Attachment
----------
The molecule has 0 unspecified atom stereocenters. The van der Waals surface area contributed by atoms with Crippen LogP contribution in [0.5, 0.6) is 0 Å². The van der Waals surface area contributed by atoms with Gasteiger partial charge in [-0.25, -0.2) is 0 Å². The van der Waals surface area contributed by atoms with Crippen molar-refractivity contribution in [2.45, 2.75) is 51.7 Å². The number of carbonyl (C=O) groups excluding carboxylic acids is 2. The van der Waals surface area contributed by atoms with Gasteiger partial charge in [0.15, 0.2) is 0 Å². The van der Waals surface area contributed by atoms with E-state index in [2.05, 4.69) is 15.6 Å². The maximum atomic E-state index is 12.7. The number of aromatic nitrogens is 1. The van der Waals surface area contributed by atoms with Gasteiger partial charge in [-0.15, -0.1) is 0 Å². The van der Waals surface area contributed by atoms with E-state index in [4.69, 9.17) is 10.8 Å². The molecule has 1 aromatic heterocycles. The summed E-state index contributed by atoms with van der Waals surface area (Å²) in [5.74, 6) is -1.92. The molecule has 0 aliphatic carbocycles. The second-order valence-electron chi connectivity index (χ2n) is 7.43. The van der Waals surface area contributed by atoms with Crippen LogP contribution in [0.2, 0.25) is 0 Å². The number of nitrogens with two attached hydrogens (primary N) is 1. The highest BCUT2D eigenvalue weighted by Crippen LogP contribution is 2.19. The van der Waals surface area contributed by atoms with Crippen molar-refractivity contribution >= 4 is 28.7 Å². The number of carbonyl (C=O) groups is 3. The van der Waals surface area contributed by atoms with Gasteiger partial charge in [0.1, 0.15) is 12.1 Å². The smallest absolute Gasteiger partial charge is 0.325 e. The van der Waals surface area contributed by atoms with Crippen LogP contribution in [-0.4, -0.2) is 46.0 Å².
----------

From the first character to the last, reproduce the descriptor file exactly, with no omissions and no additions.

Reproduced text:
The molecule has 0 unspecified atom stereocenters. The van der Waals surface area contributed by atoms with Crippen LogP contribution in [0.5, 0.6) is 0 Å². The van der Waals surface area contributed by atoms with Gasteiger partial charge in [-0.25, -0.2) is 0 Å². The van der Waals surface area contributed by atoms with Crippen molar-refractivity contribution in [2.45, 2.75) is 51.7 Å². The number of carbonyl (C=O) groups excluding carboxylic acids is 2. The van der Waals surface area contributed by atoms with Gasteiger partial charge in [0.15, 0.2) is 0 Å². The van der Waals surface area contributed by atoms with E-state index in [2.05, 4.69) is 15.6 Å². The maximum atomic E-state index is 12.7. The number of aromatic nitrogens is 1. The van der Waals surface area contributed by atoms with Gasteiger partial charge in [-0.15, -0.1) is 0 Å². The van der Waals surface area contributed by atoms with E-state index in [4.69, 9.17) is 10.8 Å². The molecule has 1 aromatic heterocycles. The summed E-state index contributed by atoms with van der Waals surface area (Å²) in [5.74, 6) is -1.92. The molecule has 0 aliphatic carbocycles. The second-order valence-electron chi connectivity index (χ2n) is 7.43. The van der Waals surface area contributed by atoms with Crippen LogP contribution in [0.2, 0.25) is 0 Å². The number of nitrogens with two attached hydrogens (primary N) is 1. The highest BCUT2D eigenvalue weighted by Crippen LogP contribution is 2.19. The van der Waals surface area contributed by atoms with Crippen molar-refractivity contribution >= 4 is 28.7 Å². The number of carbonyl (C=O) groups is 3. The van der Waals surface area contributed by atoms with Gasteiger partial charge in [0.1, 0.15) is 12.1 Å². The smallest absolute Gasteiger partial charge is 0.325 e. The van der Waals surface area contributed by atoms with Crippen LogP contribution in [-0.4, -0.2) is 46.0 Å².